September 19, 2012
A few days ago while in a yarn shop I ran into one of our alumni from a few years ago. Seeing her was fantastic, but the icing on the cake (Sorry. Sort of.) was that she had gotten married last summer to a biochem major, and they designed their own wedding cake. She sent me a couple photos the next day of what is perhaps the coolest wedding cake I’ve ever seen:
Here’s a detail:
Hey, I can answer that question! I’m not as sure about the next one, though.
Congratulations (and Happy Anniversary!) to Emily and Glen — I can think of no better way to start a marriage.
Props to the photographer, Hilary Argentieri, for taking such clear picture!
Oddly, this isn’t even our first math wedding post (see this mathy proposal) although it’s the very first one involving cake.
Edited 9/19 to add: Apparently this came from xkcd — I think that makes me like it all the more.
March 18, 2012
Zero degree (Celsius) is cold. But you know what’s really cold? Negative zero. At least according to the sign that our colleague Nicole saw in Canada.
March 16, 2012
While the Muppet version of Bohemian Rhapsody is still my favorite, this might be a close runner up:
March 14, 2012
In an unfortunately tribute to Pi Day and the importance of mathematics, there was an article in the New York Times yesterday (March 13, 2012) illustrating that the people who need to measure parts don’t always know how:
“The employee responsible for finding a replacement part for a tower crane that ultimately collapsed on the Upper East Side in 2008, killing two workers, testified on Tuesday about his own difficulty with the basic math of measuring key components. Tibor Varganyi, whose formal education ended in the ninth grade in Hungary, struggled how to measure the distance between the roughly 30 bolt holes around a piece of the turntable assembly. He decided to use a ruler.”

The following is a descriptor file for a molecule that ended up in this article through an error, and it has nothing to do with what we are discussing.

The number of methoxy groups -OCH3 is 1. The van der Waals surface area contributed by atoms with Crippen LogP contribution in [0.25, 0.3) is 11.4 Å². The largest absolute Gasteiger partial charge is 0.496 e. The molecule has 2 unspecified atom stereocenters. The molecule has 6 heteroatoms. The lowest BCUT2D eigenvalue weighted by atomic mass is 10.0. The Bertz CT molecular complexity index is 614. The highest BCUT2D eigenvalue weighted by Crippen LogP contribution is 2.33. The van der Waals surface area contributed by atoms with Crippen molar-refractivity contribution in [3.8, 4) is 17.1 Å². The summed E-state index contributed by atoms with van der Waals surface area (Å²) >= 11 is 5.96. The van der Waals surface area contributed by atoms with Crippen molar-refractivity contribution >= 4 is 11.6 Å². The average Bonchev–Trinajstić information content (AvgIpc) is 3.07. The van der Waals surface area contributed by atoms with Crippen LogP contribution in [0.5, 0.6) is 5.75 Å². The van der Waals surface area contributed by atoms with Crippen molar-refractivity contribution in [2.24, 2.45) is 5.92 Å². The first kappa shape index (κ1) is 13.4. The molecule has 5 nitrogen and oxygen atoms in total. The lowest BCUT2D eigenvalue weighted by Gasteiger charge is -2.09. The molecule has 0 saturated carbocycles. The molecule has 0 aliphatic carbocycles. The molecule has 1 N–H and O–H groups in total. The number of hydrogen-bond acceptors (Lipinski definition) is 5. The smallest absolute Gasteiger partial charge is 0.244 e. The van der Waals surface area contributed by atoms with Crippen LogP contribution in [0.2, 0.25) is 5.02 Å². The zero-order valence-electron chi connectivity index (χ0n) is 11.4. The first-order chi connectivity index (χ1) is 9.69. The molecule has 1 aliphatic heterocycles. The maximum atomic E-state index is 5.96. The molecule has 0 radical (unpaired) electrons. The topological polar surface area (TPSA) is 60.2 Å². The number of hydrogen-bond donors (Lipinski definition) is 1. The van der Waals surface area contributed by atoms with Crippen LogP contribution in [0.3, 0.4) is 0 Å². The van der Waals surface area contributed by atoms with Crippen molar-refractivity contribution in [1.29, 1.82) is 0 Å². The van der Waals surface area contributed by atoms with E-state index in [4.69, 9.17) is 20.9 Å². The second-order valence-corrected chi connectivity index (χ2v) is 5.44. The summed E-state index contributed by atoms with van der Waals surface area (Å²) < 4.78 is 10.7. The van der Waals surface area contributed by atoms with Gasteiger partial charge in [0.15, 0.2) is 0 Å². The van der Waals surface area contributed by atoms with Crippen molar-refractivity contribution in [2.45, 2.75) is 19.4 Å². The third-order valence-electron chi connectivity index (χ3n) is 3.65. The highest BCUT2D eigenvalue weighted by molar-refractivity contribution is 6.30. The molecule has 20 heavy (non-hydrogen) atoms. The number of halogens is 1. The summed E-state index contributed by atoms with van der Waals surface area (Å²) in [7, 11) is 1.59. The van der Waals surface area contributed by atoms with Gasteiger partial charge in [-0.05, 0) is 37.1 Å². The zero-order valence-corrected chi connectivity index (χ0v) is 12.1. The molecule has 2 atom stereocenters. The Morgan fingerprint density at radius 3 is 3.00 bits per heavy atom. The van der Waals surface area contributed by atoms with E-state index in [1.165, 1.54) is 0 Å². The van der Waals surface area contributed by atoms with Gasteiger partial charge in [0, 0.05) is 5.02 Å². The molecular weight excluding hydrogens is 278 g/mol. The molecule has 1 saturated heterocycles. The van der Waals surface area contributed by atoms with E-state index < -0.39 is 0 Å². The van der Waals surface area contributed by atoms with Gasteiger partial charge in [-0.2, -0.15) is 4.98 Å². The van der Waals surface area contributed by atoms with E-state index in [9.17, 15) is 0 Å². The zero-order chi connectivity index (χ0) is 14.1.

The article (“Worker Tells Court He Lacked Math to Measure Crane Part” by Russ Buettner)goes on to explain how the measurements didn’t match up with expectations, so he switched to a protractor, which also didn’t work. This particular replacement part was never used, and the article is primarily about the prosecution’s argument that the company wasn’t worried about the lack of expertise or safety, instead focusing on profits, but the description is still worrisome.
That’s depressing. We’d better recover by looking back at some old Pi Day Sudokus.
September 24, 2011
As you’ll know if you’ve been on Google in the past twelve or so hours, today is Jim Henson’s 75th birthday, and in his honor we share with you a rousing rendition of the How Many Game, hosted by the wonderful Guy Smiley!
Follow up question: should they have won with the sheep?
According to the Muppet Wiki, Guy Smiley’s enthusiasm was rough on Jim Henson’s voicebox, so his portions were rerecorded so that it could be played over and over without Mr. Henson having to keep repeating his dialogue. The Muppet Wiki also says that there were two two-headed monsters: the one in the clip above was designed by Jim Henson, but a second, who was on Fanfare and the Mike Douglas Show rather than Sesame Street, was performed by Jim Henson.
September 20, 2011
Let’s start with ultimate (yes, that seems a bit backwards – stay with me.), as in “last”. The next-to-last, then, is penultimate, easily one of my favorite words. But there’s more! The next-to-next-to-last is the antepenultimate. Need another? The -last is the preantepenultimate, a completely real word that Chrome’s built-in dictionary has never seen (it suggests “prearrangement”).
Why am I telling you all this? I mean, besides the sheer ridiculousness/awesomeness of a word for the fourth-to-last item in a list? I needed an excuse to post this video:
August 24, 2011
From a recent Nature Valley ad in the London Metro newspaper:
Perhaps the second bar is twice as delicious as the first.
Via Language Log. Photo from Spiderham.
April 22, 2011